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A tiny implant opens the way to deliver drugs deep into the brain



Tested only in animals so far, the device, if you design it, could mark a new approach to treating brain diseases, reducing side effects by targeting only hard-to-reach circuits that need care.

WASHINGTON – Scientists have created a thin implant like hair that can drip medication deep into the brain by remote control and with precise precision.

Tested only on animals so far, if the device comes out, it could mark a new approach to treating brain diseases – potentially reducing side effects by focusing only on hard-to-reach circuits that need care.

"You can deliver things right where you want them, regardless of the disease," said Robert Langer, a professor at the Massachusetts Institute of Massachusetts. Technology whose biomedical engineering team reported the investigation on Wednesday.

Stronger and safer treatments are needed for brain disorders ranging from depression to Parkinson's. Simply getting medication inside the brain, beyond what is called the blood-brain barrier, is an obstacle. It is even harder to reach your deepest structures.

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Intravenous pills and medications that do inside activate side effects as they wash whole regions of the brain. So doctors have tried to insert tubes into the brain to pump medications closer to their targets, but that runs the risk of infection and is still not accurate enough. The most specific success to date is a cancer treatment, a wafer placed at the site of a surgically excised brain tumor that oozes chemotherapy.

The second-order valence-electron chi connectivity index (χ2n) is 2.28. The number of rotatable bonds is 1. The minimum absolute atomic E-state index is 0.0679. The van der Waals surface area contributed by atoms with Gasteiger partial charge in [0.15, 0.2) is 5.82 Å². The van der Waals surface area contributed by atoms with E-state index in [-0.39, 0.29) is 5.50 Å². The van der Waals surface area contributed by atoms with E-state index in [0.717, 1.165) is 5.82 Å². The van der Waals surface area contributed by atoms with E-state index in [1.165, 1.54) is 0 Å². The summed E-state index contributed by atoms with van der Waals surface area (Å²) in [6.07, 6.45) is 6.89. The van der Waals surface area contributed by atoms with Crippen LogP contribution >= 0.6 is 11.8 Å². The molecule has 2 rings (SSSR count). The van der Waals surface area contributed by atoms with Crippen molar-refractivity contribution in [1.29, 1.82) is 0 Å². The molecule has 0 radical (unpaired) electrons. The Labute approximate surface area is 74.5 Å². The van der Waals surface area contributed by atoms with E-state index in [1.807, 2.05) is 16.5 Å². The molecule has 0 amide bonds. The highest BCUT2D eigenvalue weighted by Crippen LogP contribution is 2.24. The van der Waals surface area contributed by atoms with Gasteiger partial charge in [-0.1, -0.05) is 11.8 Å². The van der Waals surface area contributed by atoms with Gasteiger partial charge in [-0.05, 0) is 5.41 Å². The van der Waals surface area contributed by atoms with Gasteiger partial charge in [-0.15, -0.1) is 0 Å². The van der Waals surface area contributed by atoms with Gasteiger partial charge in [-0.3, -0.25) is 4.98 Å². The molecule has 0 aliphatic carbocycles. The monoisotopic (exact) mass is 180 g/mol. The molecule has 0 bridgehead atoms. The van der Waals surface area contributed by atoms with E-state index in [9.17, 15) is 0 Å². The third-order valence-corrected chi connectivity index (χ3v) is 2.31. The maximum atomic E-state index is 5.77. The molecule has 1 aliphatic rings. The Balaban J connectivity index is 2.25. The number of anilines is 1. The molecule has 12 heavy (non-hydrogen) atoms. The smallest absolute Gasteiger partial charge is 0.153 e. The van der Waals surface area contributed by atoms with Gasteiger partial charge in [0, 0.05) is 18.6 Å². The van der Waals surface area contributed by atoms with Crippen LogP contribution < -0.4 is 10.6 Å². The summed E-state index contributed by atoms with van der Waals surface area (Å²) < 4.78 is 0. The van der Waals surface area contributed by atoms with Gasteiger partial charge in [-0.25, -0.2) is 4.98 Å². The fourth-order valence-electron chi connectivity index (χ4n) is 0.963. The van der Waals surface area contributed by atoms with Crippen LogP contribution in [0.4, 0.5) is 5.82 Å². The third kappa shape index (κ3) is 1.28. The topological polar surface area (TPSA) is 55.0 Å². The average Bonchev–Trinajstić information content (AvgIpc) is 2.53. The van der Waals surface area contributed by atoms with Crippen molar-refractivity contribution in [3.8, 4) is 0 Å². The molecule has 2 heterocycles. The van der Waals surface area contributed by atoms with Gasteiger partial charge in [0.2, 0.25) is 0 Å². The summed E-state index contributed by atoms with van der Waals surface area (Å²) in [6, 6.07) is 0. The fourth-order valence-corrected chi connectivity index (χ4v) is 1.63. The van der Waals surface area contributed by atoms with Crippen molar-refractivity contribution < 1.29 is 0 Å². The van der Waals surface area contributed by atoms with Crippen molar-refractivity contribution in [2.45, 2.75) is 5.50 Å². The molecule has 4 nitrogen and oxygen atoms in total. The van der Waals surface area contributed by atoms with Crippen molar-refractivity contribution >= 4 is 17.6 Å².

The MIT team's next-generation approach: a customizable deep-brain implant that can deliver variable doses of more than one medication on demand.

The researchers constructed two ultra-thin medication tubes and slipped them into a stainless steel needle that is about the diameter of a human hair. That needle, built as long as necessary to reach the right place, is inserted through a hole in the skull in the desired brain circuit.

An electrode at the tip provides feedback, monitoring how the electrical activity of target neurons changes when the medication is delivered.

The needle is attached to two small programmable pumps containing the drugs. The plan: Thread the pumps somewhere under the skin for a fully implantable system, called MiNDS for the miniature neuronal drug delivery system. The pumps can be filled with an injection, and if more than two medications are needed, additional deposits could be added as in a printer ink cartridge, Langer said.

The laboratory rats gave MiNDS their first test.

Researchers implanted a needle in a brain region related to movement that damages Parkinson's disease. To mimic that disease, the implant dripped a chemical that caused the rats to move abnormally, including repeated turns in a clockwise direction. The researchers then turned off that chemical and infused saline solution through the second channel of the system, ending Parkinson's-like behavior, reported MIT lead author Canan Dagdeviren in the journal Science Translational Medicine.

Another experiment in a monkey showed the delivery of the same chemical In a different region, the way in which directed brain cells are triggered was altered.

"There is great therapeutic potential for this," said Tracy Cui, professor of bioengineering at the University of Pittsburgh. She did not participate in the MIT study, but she is also developing this type of technology.

Numerous groups are working on implants to administer neurological medications in different ways, Cui noted. Although additional tests are needed before such a system can be tested on people, he said that such tools are important for research thanks to the comments that show how neurons react to different compounds.

The study was funded by the National Institutes of Health. ; MIT has applied for a patent.


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